The Telegraph
Since 1st March, 1999
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Besieged, US loses sight of Baghdad big picture

Baghdad, Dec. 28: The US has backed away from several of its more ambitious initiatives to transform Iraq’s economy, political system and security forces as attacks on US troops have escalated and the timetable for ending the civil occupation has accelerated.

Plans to privatise state-owned businesses — a key part of a larger Bush administration goal to replace the socialist economy of deposed President Saddam Hussein with a free-market system — have been dropped over the past few months. So too has a demand that Iraqis write a constitution before a transfer of sovereignty.

With the administration’s plans tempered by time and threat, the US administrator of Iraq, Paul Bremer, and his deputies are now focused on forging compromises with Iraqi leaders and combating a persistent insurgency in order to meet a July 1 deadline to transfer sovereignty to a provisional government.

“There’s no question that many of the big-picture items have been pushed down the list or erased completely,” said a senior US official involved in Iraq’s reconstruction, who spoke on the condition of anonymity. “Right now, everyone’s attention is focused (on) doing what we need to do to hand over sovereignty by next summer.”

The new approach, US diplomats said, calls into question the prospects for initiatives touted by conservative strategists to fashion Iraq into a secular, pluralistic, market-driven nation. While the diplomats maintain those goals are still attainable, the senior official said, “ideology has become subordinate to the schedule.”

“The Americans are coming to understand that they cannot change everything they want to change in Iraq,” said Adel Abdel-Mehdi, a senior leader of the Supreme Council for Islamic Revolution in Iraq, a Shia political party that which is cooperating with the U.S. occupation authority. “They need to let the Iraqi people decide the big issues.”

Bremer’s hope that Iraqis could write a constitution before he departs had been intended to prevent extremists from dominating the drafting process. US officials acknowledge that risk exists, but said it had been outweighed by the need to end the civil occupation by the summer. The presence of US troops in Iraq will go on longer, military officials have said.

By handing over sovereignty first, the administration has ceded veto power over the final document and is forcing Iraqis to confront a raft of contentious issues, from Kurdish demands for autonomy to Shia demands for Islamic law, without a referee.

With goodwill toward Americans ebbing fast, Bremer and his lieutenants have also concluded that it does not make sense to cause new social disruptions or antagonise Iraqis allied with the US. Selling off state-owned factories would lead to thousands of layoffs, which could prompt labour unrest in a country where 60 per cent of the population is already unemployed.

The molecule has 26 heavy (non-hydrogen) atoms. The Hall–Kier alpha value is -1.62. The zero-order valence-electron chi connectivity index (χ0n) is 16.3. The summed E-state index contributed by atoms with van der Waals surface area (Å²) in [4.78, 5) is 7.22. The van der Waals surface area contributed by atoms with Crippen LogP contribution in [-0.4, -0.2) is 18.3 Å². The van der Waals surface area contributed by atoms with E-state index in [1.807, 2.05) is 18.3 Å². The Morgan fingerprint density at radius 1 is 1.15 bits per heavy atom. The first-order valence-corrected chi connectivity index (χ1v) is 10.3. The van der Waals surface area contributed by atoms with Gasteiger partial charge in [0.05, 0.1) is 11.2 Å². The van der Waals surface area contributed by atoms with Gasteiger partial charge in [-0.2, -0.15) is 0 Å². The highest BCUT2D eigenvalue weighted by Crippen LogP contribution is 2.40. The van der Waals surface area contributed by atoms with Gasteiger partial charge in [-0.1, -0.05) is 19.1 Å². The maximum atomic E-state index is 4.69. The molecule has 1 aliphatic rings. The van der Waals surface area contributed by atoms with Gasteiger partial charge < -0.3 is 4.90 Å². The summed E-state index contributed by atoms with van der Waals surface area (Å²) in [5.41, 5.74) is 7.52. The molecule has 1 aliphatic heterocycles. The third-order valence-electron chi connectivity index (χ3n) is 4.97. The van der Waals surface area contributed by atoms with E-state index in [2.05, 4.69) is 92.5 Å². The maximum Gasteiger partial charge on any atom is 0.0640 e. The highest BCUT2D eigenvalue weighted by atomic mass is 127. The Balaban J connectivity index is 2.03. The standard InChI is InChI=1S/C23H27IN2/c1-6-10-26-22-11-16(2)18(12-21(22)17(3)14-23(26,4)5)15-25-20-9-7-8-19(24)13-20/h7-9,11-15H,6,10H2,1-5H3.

An unwillingness to assume other risks has also scuttled, at least temporarily, plans to overhaul a national food-rationing programme that was a cornerstone of Hussein’s welfare state. Several senior officials want to replace monthly handouts of flour, cooking oil, beans and other staples — received by more than 90 per cent of Iraqis — with a cash payment of about $15.

“Its a great idea the academics thought up, but it wasn’t in tune with the political realities,” said a US official. “Right now, we don’t need to be adding any more challenges to those we already have.”

A similar philosophy extends to the disarmament of various militias backed by political groups. Although the occupation authority wanted to quickly disband the Kurdish peshmerga militias by moving members into the new army and police force, US officials have not pressed the issue with Kurdish leaders, who remain strong supporters of the American occupation. US officials are also taking a measured approach toward a Shia militia whose sponsoring party is the Supreme Council for the Islamic Revolution in Iraq.

At the same time, the occupation authority has substantially decreased the number of new recruits it intends to put through a three-month boot camp designed to build an improved, professionally trained army. Instead, the occupation authority is increasing the ranks of police officers and civil-defence troops, who can be deployed faster but receive far less training and screening than the soldiers.

Baghdad bomb kills 3

Guerrillas detonated a powerful bomb in a busy Baghdad shopping district today, killing a US soldier and two Iraqi children, while another US soldier died in an attack on a convoy west of the capital.

The ambushes came a day after coordinated suicide bomb, mortar and machinegun attacks in the holy city of Karbala killed 19 people — five Bulgarian and two Thai soldiers and 12 Iraqis — the deadliest strike on foreign troops since the capture of Saddam Hussein.

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